It has been little observed how the Transmission Protection Instrument resembles the infamous Securities Markets Program, the program of buying government bonds of countries that were then politely referred to as PIIGS (Portugal, Italy, Ireland, Greece, and Spain) by the Nordic countries, that the ECB launched in 2010 and that due to its limited size was completely ineffective. It purchased just over 200 billion in securities overall. Only Draghi’s threat of unlimited purchases in 2012, and large purchases with Quantitative Easing that began in 2015 affected the spreads between the Italian BTP and the German Bund. Already spreads above 200 points as at present are an unbearable burden on Italian public finances. A rate hike by the ECB needs to be accompanied by stronger action for it to take place with falling BTP-Bund spreads. Of course, commentators are right to say that Italian political instability and the unreliability of certain political forces have their part to play. But between the obsequious cowardice toward European institutions typical of “responsible” centre-left, and the adventurism of the center-right, there should emerge a progressist middle ground, which does not currently exist. And so we keep the spreads above 200 as a European warning to behave well. Unfortunately, from Europe we continue to expect little. The arch German professors have now appealed to the German Constitutional Court against the Recovery Fund. They will lose the case, but the German High Court will rule that the Next Generation EU programme is justified in emergency, but never should become a stable form of Europeanisation of investment.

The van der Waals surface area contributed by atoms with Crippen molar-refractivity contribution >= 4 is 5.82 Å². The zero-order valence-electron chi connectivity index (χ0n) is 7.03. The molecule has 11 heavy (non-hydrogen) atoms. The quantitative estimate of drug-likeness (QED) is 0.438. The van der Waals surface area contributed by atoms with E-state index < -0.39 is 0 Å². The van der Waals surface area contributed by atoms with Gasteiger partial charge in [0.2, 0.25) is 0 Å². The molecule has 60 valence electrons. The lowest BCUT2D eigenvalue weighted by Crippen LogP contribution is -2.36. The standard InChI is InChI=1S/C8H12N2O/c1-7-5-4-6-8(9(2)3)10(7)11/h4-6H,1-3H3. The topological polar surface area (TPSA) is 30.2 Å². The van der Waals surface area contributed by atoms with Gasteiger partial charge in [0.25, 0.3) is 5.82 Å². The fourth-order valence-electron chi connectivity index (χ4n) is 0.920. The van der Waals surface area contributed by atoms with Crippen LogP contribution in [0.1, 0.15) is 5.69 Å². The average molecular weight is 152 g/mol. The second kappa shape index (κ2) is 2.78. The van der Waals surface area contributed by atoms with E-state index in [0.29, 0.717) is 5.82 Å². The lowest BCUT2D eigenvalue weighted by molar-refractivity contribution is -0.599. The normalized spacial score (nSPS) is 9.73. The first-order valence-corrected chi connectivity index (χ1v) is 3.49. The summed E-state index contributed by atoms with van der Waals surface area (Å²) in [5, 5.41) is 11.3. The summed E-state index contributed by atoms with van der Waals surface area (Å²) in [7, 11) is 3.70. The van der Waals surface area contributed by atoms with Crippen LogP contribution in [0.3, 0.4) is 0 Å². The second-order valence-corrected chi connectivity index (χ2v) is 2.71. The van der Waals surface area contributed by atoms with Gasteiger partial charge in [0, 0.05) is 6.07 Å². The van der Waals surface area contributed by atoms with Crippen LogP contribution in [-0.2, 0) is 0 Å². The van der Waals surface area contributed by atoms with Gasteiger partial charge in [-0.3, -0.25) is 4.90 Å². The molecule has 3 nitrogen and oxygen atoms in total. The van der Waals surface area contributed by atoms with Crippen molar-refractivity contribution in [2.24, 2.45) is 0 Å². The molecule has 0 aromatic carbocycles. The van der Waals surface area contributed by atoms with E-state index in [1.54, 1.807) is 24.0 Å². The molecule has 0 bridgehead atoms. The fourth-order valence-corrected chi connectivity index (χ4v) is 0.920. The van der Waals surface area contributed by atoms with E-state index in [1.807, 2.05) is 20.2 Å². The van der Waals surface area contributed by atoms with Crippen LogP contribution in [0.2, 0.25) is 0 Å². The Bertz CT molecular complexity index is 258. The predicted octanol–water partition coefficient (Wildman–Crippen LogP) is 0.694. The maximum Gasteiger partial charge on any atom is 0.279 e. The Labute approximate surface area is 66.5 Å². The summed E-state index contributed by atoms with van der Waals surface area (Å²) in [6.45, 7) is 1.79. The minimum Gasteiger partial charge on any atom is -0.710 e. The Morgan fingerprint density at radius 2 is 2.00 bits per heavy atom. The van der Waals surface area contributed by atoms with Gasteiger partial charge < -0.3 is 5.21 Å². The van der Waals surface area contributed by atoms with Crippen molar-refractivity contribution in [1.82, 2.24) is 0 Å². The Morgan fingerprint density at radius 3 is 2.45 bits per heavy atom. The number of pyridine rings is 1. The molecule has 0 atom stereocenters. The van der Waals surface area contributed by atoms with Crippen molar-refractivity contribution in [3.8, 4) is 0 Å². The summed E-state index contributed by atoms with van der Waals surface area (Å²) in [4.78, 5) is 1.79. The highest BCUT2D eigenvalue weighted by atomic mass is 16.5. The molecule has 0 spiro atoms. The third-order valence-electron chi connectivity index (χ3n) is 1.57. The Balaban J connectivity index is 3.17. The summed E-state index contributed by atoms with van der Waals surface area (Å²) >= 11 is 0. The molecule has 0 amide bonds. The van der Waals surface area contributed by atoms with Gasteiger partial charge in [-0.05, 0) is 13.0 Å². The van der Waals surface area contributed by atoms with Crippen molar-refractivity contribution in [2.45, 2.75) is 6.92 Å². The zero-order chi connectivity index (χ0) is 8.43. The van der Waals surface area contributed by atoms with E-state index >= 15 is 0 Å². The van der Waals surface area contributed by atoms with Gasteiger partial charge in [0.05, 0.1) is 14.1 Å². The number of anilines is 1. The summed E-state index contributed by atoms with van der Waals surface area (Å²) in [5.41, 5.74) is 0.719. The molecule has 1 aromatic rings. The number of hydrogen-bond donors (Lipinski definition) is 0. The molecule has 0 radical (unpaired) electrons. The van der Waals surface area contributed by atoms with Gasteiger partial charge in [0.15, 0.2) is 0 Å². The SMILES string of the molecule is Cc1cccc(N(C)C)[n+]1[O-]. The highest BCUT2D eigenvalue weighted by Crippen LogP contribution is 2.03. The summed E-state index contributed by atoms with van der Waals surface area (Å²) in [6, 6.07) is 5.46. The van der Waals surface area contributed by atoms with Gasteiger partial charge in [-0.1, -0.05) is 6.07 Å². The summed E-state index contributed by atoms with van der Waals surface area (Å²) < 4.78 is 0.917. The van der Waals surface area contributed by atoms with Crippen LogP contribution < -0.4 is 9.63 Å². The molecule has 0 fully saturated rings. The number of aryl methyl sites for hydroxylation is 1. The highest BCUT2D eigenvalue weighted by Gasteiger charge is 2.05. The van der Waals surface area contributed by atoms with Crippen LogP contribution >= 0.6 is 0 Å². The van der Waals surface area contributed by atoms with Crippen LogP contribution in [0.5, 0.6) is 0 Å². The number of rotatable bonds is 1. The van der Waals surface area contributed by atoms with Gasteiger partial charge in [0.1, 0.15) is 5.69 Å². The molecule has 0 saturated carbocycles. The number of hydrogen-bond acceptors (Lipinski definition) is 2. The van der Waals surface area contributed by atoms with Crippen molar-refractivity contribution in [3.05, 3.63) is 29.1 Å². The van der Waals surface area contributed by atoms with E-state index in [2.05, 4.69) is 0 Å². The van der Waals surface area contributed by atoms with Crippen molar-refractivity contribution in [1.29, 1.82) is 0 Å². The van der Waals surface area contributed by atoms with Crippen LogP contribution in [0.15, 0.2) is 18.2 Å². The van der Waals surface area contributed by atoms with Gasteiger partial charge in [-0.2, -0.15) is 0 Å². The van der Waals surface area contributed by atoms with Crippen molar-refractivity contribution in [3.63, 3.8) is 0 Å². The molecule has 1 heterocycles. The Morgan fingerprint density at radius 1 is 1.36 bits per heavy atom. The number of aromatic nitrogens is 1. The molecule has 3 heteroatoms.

In a previous interview, you told us that through the spread trend, there would be an attempt to influence the Italians’ vote. This was before Draghi’s resignation and the decision to call early elections. Has your prediction changed? And do you still expect a Draghi-bias after the vote?